Both Les Silver and Tom Smith had a fair degree of interaction with the Joes. â€˜You used to flirt with the girls,’ recalls Les. â€˜There was eye contact.’ Sitting in the main body of the Halifax, they would chat – although the noise and amount of clothing they wore ensured conversation was of a â€˜basic’ nature. â€˜There was laughing and joking,’ he says, even if it was nervous laughter. Tom Smith certainly admired the courage of these people. His first two missions with 161 Squadron were over Norway, where the Allies were actively encouraging major armed resistance in the months following D-Day in France. His pilot and their Wireless Operator were both Norwegian, which would have given them a better chance of survival had they ended up getting stuck there. On one of these trips, Tom remembers dropping two Joes over an area that appeared devoid of habitation. â€˜There was no reception party as there normally was,’ he noted later, â€˜and they simply jumped into a wilderness of snowthey were very brave people.’ The casualty rate amongst agents was high. Many of the men and women they dropped would not be coming home. As the dispatcher, Tom Smith would help the agents into position over the trap-door, a circular hole cut out of the bottom of the fuselage. â€˜The memory of what happened then on this part of the operation has never left,’ he recalls. â€˜When the Green light for Go came on, one of us would tap the agent on the shoulder. Almost without exception the male agents would look beseechingly into the eyes of those around him as if to say goodbye to a sane world, and then jump out. The female agents would position themselves on the edge of the drop out door and go straight out. No eye contact, nothing. My heart and a prayer went out with each of them.’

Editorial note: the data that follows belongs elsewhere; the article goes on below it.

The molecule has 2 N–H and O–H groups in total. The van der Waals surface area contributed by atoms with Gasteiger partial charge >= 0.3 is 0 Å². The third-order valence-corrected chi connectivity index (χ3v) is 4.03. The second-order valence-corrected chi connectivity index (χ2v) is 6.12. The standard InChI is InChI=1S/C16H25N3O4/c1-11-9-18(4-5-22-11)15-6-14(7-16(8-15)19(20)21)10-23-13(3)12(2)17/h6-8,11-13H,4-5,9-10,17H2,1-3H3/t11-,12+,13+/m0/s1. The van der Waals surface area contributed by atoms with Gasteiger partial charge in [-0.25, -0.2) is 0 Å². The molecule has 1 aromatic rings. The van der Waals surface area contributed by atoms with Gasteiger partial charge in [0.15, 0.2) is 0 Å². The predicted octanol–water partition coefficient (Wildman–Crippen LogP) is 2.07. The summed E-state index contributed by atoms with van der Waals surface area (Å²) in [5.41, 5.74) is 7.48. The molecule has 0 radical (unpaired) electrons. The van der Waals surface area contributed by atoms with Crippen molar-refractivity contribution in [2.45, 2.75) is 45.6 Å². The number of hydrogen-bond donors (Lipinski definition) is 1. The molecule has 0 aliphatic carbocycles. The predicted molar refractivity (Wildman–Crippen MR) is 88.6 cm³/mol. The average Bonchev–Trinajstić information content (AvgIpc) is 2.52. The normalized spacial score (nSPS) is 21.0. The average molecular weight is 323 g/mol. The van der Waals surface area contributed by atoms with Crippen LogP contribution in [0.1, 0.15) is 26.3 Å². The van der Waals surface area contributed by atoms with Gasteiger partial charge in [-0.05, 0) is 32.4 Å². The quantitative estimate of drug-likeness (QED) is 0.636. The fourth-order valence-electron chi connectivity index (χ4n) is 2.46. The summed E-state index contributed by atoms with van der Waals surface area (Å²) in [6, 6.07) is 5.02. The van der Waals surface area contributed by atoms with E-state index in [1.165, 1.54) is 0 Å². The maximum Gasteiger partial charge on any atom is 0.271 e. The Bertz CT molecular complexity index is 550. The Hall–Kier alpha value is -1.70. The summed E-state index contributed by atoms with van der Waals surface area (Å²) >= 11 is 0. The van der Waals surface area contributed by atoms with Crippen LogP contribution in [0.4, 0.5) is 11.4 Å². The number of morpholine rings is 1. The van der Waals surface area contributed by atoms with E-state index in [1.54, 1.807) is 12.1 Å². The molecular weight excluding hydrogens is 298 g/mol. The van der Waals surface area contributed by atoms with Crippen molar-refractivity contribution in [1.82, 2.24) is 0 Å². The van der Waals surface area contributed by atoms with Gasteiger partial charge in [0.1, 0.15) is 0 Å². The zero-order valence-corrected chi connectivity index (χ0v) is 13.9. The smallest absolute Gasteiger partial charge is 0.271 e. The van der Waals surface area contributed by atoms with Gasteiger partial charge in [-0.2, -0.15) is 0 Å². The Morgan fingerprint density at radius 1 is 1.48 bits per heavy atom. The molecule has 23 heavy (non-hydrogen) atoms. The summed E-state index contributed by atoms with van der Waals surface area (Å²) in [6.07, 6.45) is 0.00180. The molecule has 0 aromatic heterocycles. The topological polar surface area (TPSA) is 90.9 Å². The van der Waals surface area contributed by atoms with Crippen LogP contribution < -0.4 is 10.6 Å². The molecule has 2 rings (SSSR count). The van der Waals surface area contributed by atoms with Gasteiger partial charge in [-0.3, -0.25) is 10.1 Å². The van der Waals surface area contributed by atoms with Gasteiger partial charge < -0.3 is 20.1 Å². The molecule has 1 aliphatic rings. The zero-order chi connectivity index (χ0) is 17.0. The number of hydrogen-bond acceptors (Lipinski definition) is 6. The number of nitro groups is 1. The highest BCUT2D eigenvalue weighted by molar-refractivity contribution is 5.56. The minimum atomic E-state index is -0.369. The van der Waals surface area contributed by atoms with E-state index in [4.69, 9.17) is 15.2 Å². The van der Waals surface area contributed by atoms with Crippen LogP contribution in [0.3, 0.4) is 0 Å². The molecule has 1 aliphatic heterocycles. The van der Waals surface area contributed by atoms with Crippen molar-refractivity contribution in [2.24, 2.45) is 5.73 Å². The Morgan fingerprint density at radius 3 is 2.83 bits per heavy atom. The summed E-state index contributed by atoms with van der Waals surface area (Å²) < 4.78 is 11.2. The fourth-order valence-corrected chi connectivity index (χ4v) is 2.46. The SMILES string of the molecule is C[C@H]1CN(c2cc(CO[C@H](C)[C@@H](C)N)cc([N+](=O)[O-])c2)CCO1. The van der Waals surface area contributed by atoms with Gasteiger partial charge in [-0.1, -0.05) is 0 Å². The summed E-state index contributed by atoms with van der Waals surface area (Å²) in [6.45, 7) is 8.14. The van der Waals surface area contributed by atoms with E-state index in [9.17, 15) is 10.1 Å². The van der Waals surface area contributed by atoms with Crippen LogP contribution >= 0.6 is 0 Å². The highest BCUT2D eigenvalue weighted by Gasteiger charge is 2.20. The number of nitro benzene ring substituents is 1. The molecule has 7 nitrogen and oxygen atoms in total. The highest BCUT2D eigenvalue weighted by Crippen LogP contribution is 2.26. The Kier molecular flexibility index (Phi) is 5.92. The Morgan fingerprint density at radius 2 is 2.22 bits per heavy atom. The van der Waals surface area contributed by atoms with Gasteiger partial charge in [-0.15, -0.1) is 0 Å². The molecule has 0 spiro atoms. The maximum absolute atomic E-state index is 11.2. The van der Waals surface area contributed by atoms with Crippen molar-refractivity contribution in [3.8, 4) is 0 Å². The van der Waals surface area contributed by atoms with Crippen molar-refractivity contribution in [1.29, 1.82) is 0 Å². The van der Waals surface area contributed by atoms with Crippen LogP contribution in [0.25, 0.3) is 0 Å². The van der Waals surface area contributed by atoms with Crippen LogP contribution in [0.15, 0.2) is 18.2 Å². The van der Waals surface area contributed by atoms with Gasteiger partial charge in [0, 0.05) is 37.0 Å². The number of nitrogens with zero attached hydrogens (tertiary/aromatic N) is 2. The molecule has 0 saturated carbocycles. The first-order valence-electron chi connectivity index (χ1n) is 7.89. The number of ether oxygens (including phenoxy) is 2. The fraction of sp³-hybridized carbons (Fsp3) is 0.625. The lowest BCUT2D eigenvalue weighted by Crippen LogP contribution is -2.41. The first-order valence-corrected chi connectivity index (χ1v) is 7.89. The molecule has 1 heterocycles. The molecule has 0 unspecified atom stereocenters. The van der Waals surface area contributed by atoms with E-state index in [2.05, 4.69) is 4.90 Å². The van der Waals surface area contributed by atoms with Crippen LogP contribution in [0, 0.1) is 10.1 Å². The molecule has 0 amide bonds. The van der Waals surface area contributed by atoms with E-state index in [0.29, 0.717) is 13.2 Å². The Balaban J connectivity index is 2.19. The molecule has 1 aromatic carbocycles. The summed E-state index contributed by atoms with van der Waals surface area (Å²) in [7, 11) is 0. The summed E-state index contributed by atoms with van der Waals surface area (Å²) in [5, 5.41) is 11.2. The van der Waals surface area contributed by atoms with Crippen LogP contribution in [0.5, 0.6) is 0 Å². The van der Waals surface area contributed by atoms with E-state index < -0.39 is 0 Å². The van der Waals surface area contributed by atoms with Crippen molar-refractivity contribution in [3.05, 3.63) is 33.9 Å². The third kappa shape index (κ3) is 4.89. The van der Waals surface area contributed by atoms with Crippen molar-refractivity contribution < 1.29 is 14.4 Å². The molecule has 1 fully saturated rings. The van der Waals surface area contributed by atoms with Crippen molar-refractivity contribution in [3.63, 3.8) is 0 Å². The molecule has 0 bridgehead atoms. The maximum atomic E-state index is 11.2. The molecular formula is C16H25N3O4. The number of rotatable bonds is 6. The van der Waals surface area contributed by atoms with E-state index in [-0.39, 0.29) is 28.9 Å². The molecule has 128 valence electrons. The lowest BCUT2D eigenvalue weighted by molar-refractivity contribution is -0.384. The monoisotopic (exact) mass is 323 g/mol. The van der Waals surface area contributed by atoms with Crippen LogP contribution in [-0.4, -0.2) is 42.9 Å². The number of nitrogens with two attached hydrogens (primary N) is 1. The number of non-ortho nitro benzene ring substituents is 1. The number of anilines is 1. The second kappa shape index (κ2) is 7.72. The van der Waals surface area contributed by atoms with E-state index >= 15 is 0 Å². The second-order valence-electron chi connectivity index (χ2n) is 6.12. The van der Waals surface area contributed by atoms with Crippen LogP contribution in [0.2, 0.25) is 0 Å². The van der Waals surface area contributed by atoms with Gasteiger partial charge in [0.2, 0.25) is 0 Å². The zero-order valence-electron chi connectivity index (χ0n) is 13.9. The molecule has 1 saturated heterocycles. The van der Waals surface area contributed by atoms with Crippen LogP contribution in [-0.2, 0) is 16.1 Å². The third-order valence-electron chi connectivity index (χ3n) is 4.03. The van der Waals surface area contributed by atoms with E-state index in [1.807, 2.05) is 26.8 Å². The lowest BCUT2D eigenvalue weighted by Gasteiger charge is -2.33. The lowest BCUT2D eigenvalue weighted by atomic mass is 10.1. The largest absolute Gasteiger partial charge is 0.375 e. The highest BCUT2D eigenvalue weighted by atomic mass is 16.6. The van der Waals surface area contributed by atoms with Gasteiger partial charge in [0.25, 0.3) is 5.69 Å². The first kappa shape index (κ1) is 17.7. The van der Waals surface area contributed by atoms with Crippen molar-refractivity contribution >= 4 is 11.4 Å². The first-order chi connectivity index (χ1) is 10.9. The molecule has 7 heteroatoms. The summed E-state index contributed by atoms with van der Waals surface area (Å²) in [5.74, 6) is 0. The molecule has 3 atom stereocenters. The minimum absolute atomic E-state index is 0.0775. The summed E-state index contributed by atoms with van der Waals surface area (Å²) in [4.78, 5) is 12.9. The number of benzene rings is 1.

By flying so low, it was hoped they would avoid both radar and interception by enemy aircraft, but this wasn’t always the case. Les Silver remembers being attacked by night fighters, although they always managed to get themselves out of trouble. â€˜We only had superficial damage,’ he says. Potentially far more dangerous was anti-aircraft fire – flak. On one of Rowland Peake’s first trips, they had dropped some â€˜parcels’ along with another Halifax. On their return, they saw the other plane caught by a blue searchlight cone and then shortly after it was hit, caught fire and dived, exploding as it plummeted into the ground. Blue searchlights were controlled by radar – once caught in a â€˜blue,’ ordinary – or â€˜white’ – searchlights would then be directed towards the unfortunate aircraft, followed by a hail of flak. A few missions later, Rowland and his crew were caught by a â€˜blue’ themselves. â€˜The skipper stalled the engine,’ he recalled, â€˜then put it in a screaming dive right at the searchlight. The Halifax didn’t like it a lot and nor did we,’ but as they roared over it, their rear-gunner fire a burst from his machineguns and out went the light. â€˜The â€˜whites’ still searched for us but were safe.’